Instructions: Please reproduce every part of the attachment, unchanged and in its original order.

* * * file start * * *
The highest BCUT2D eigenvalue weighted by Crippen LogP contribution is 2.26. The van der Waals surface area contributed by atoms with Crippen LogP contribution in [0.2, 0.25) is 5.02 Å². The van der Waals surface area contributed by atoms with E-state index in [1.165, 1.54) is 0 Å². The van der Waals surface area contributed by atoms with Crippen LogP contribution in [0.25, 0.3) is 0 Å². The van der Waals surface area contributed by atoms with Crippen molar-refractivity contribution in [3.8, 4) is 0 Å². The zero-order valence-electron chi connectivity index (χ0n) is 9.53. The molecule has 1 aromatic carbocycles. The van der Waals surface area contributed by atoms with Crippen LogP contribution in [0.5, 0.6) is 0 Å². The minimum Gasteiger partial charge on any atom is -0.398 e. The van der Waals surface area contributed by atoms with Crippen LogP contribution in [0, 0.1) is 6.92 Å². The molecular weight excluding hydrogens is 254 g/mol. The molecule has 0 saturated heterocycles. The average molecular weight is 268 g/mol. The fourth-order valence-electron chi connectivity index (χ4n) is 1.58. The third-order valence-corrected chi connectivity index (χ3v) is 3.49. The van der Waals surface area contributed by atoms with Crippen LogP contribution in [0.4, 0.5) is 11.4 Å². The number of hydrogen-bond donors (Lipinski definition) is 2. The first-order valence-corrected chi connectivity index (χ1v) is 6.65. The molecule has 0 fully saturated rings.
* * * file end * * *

The highest BCUT2D eigenvalue weighted by Crippen LogP contribution is 2.26. The van der Waals surface area contributed by atoms with Crippen LogP contribution in [0.2, 0.25) is 5.02 Å². The van der Waals surface area contributed by atoms with E-state index in [1.165, 1.54) is 0 Å². The van der Waals surface area contributed by atoms with Crippen LogP contribution in [0.25, 0.3) is 0 Å². The van der Waals surface area contributed by atoms with Crippen molar-refractivity contribution in [3.8, 4) is 0 Å². The zero-order valence-electron chi connectivity index (χ0n) is 9.53. The molecule has 1 aromatic carbocycles. The van der Waals surface area contributed by atoms with Crippen LogP contribution in [0.5, 0.6) is 0 Å². The minimum Gasteiger partial charge on any atom is -0.398 e. The van der Waals surface area contributed by atoms with Crippen LogP contribution in [0, 0.1) is 6.92 Å². The molecular weight excluding hydrogens is 254 g/mol. The molecule has 0 saturated heterocycles. The average molecular weight is 268 g/mol. The fourth-order valence-electron chi connectivity index (χ4n) is 1.58. The third-order valence-corrected chi connectivity index (χ3v) is 3.49. The van der Waals surface area contributed by atoms with Crippen LogP contribution in [0.4, 0.5) is 11.4 Å². The number of hydrogen-bond donors (Lipinski definition) is 2. The first-order valence-corrected chi connectivity index (χ1v) is 6.65. The molecule has 0 fully saturated rings.